Sunday, February 29, 2004

With a plot device so slow its almost guaranteed to elicit loud bahs or snores from the average moviegoer, Peter Webber's Girl With A Pearl Earring will no doubt, however, be highly appreciated by fine arts students or anyone who is fairly familiar with Vermeer's artwork. While it is a common affair in films to have allusions to famous art pieces, ( DaVinci's Last Supper, Hopper's Night Hawks and David's Death of Marat, just to name a few ) GWAPE ups the ante with staging of Vermeer's works so pervasively it runs from the first scene of the film until the last, an unabashly esoteric piece of film art. Certainly, a good knowledge of the artist's work is not a prerequisite in appreciating the beauty of this film, but having one puts you on quite a different dimension. DOP Eduardo Serra ( whose much earlier work The King's Trial was also based on Vermeer's paintings ), reconstructs each shot with amazing detail and clarity, especially the artist's working studio.

A painful reminder of my arts theory classes in Victoria school, where more often than not, I opted for an afternoon at the games arcade rather than listening to my lecturer rant on about aloof artists and their movements Romanticism, Neo-classicism, what have you.

Wednesday, February 25, 2004

Giving a short speech at the Takashimaya NAC scholarship inception award. That's the last time you'll catch me in a suit for quite a while.

For the full press release, click here.
Had dinner with 3 of my senbei ( seniors ), folks who have studied in Japan on the same scholarship program. Some quick excerpts :

Cool : I have been checking out this film school in Toyko called Toho Gakuen College, and coincidentally one of my senbei had graduated from there. She told me they had industry/internship links with NHK and Toei, and many students who graduated from there have gone on to become film directors and DPs. Nice.

Not so Cool : Also from the same senbei, movie tickets in Japan cost 1500 yen, STUDENT RATE, ( which comes to about 24 sing dollars ). Now that is just so great, yeah.

Sunday, February 22, 2004

Listening now to the OST of exalted Korean film Memories of Murder ( see film review in earlier post below ), scored by Japanese musician Taro Ishiwaro ( he also wrote the music for The Inanimate World ), hauntingly mezmerising. I exhort all to watch this fantastic and disturbing film.

Monday, February 09, 2004

Thailand director Pen-Ek Ratanaruang's Last Life in the Universe, an austere and beautifully shot film ( no small thanks to HKSC Christopher Doyle's brilliant photography ) is at its very heart, the simple story of two hopeless souls meeting in tragic serendipity and learning to have hope in their lives again, albeit clumsily. Maximizing the creative cinematographic prowess of Doyle, as well as a refined, minimalistic script, ( both protaganists, especially Kenji, played with relish by Tadanobu Asano , barely speak more than a few lines in every conversation ), Pen-Ek blends the nuanced performances from the 2 actors with the richly designed and detailed production incidentals ( sets, notably Noi's ramshackle home, in all its ransacked glory, music, supporting roles ) with great effect. The result is a highly accomplished film low on flashy visual spectacles ( cept perhaps for the moments when Kenji's Yakuza past is revealed, with much applaud ), high on emotional impact, and very good filmmaking.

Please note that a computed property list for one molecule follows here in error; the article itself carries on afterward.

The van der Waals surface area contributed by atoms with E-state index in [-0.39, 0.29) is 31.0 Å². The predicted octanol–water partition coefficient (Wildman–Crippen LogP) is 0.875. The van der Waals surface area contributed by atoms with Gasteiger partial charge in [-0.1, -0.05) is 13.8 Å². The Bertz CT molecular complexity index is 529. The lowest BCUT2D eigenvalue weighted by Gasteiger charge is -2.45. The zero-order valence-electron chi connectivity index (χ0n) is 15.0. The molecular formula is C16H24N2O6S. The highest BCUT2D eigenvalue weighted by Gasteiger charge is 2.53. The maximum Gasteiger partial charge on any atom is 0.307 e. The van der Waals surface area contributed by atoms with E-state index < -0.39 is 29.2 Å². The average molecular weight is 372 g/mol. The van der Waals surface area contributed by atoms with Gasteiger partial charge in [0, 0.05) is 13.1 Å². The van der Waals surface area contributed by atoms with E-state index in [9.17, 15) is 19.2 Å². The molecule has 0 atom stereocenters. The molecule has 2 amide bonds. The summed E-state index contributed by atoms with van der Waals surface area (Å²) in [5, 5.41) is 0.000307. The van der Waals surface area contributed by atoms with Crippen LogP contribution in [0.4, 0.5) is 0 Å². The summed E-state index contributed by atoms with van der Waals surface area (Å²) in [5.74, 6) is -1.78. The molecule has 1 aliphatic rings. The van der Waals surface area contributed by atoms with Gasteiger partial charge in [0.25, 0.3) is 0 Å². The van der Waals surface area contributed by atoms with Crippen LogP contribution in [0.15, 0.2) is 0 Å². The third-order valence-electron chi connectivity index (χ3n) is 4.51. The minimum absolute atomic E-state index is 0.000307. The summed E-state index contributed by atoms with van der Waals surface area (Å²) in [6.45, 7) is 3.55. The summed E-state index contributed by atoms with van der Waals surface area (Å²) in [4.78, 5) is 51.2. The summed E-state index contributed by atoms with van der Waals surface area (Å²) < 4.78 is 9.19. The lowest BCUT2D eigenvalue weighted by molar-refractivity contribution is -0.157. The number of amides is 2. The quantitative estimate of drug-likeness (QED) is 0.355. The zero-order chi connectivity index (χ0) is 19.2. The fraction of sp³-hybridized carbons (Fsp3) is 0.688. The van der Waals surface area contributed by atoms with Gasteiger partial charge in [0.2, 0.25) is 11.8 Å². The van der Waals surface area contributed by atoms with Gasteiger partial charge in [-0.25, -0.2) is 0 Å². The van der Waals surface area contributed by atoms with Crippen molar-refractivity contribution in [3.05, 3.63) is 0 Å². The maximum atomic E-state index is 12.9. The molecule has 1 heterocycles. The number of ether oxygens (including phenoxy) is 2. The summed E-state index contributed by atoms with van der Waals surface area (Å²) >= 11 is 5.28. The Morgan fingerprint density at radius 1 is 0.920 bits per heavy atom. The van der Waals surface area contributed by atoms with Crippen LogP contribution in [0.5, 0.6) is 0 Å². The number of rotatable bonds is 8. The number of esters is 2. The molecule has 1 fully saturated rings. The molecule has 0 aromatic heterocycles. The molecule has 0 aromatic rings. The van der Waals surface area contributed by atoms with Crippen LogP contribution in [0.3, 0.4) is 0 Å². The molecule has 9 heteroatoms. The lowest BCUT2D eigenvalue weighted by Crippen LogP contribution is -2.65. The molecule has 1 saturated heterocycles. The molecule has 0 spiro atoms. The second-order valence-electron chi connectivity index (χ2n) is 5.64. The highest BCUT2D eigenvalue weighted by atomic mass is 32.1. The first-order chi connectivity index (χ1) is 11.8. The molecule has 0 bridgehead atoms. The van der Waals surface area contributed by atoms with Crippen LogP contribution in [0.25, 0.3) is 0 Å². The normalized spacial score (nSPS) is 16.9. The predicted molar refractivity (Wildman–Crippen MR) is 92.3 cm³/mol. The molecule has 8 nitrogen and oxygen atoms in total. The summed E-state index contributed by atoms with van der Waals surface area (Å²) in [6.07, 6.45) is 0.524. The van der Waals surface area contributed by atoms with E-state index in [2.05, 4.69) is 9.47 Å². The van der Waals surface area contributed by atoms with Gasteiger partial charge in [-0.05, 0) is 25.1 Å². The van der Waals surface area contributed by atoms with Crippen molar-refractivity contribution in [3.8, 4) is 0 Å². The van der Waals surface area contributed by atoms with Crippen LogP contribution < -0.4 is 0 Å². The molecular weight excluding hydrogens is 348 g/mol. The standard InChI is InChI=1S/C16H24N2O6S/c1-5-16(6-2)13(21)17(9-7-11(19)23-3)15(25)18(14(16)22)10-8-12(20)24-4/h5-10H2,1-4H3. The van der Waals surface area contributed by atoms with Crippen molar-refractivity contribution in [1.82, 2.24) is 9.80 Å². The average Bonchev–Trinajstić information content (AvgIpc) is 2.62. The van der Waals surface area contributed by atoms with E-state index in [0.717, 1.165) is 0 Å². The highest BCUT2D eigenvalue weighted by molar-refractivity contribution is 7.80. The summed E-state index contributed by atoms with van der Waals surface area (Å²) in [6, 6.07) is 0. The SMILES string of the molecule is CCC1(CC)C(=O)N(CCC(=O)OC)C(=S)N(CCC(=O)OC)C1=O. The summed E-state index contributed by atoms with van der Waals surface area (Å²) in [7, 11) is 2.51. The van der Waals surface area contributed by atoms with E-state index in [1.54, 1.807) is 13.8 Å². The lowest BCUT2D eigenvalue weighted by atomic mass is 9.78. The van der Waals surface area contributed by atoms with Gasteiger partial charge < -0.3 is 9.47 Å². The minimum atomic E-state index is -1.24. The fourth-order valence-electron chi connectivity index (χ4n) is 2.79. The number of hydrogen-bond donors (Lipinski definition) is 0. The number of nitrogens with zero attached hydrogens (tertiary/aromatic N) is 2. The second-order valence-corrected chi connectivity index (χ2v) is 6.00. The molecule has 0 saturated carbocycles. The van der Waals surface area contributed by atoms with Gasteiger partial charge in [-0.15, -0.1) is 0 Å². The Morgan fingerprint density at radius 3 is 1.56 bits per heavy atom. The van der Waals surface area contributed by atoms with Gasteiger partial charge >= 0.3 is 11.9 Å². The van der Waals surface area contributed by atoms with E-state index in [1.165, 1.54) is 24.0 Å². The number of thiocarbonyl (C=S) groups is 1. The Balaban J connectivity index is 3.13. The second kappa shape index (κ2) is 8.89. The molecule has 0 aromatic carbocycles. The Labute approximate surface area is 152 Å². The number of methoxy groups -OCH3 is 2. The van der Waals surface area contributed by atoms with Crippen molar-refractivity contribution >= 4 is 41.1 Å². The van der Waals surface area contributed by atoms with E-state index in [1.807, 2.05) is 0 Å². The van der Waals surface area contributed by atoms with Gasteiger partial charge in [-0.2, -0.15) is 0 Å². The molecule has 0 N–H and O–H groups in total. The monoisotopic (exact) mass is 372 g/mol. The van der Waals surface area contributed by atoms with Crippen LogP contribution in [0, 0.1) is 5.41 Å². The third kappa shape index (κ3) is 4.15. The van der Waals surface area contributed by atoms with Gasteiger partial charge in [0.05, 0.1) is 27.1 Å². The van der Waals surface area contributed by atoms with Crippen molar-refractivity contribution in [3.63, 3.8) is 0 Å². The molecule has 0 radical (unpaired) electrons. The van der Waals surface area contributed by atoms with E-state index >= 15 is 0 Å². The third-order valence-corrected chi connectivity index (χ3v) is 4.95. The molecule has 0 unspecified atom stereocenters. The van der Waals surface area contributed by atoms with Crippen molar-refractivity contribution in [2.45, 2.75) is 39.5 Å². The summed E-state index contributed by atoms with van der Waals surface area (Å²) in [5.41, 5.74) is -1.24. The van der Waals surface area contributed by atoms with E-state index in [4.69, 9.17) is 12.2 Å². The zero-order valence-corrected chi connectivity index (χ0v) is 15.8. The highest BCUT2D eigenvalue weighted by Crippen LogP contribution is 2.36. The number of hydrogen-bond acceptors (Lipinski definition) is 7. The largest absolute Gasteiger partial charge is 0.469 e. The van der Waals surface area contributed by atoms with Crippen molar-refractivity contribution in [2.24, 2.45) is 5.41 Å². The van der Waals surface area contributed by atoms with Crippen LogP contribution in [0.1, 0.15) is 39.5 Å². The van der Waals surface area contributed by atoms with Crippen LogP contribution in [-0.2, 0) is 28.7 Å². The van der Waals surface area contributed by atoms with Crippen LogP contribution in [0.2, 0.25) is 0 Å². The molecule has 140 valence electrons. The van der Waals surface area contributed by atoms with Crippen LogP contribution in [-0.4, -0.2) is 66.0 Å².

On an interesting sidenote, as the credits rolled several loud "huhs" could be heard, a mixture of disdain and bewilderment. Last life, lacking a definite and clearcut ending ( ie Kenji and Noi driving their VW into the sunset ), greatly disturbs the hollywooders.

Sometimes, the journey is indeed the destination.

Monday, February 02, 2004

In an early scene from Sofia Coppola's off-beat romantic comedy Lost in Translation, Charlotte ( Scarlett Johansson ) posts herself at her high-rise hotel window, peering over Tokyo's featureless urban landscape like an angel keeping watch, forever invisible and at once detached from her distant subjects. Later on in the show, she visits a shrine in the old imperial capital of Kyoto and witnesses a traditional Japanese wedding. Sheltering beneath a huge red parasol and garbed in picturesque costume, the two newlyweds link hands. Charlotte looks on quietly. In both instances, no words or maudlin narration were needed to convey the poignant sense of quiet, luscious melancoly so intended, yet the intensity of the final mood expressed was multiplied manifold without. It is exactly with such a cinematic framework of toned down, unobtrusive visual style and quiet narrative treatment that the movie Lost in Translation is built on, something so rarely seen in Hollywood productions and which wholeheartedly won me over.

In light of my approaching journey ( I am set for a 3 year film study course in Tokyo come March, courtesy of the National Arts Council ), watching this film is like a harbinger of solitude, heralding my days of impending loneliness and loss.

Surely this is a film I will not easily forget in my days to come.

*For a more poetic and expressive review of the film, check out the comments box.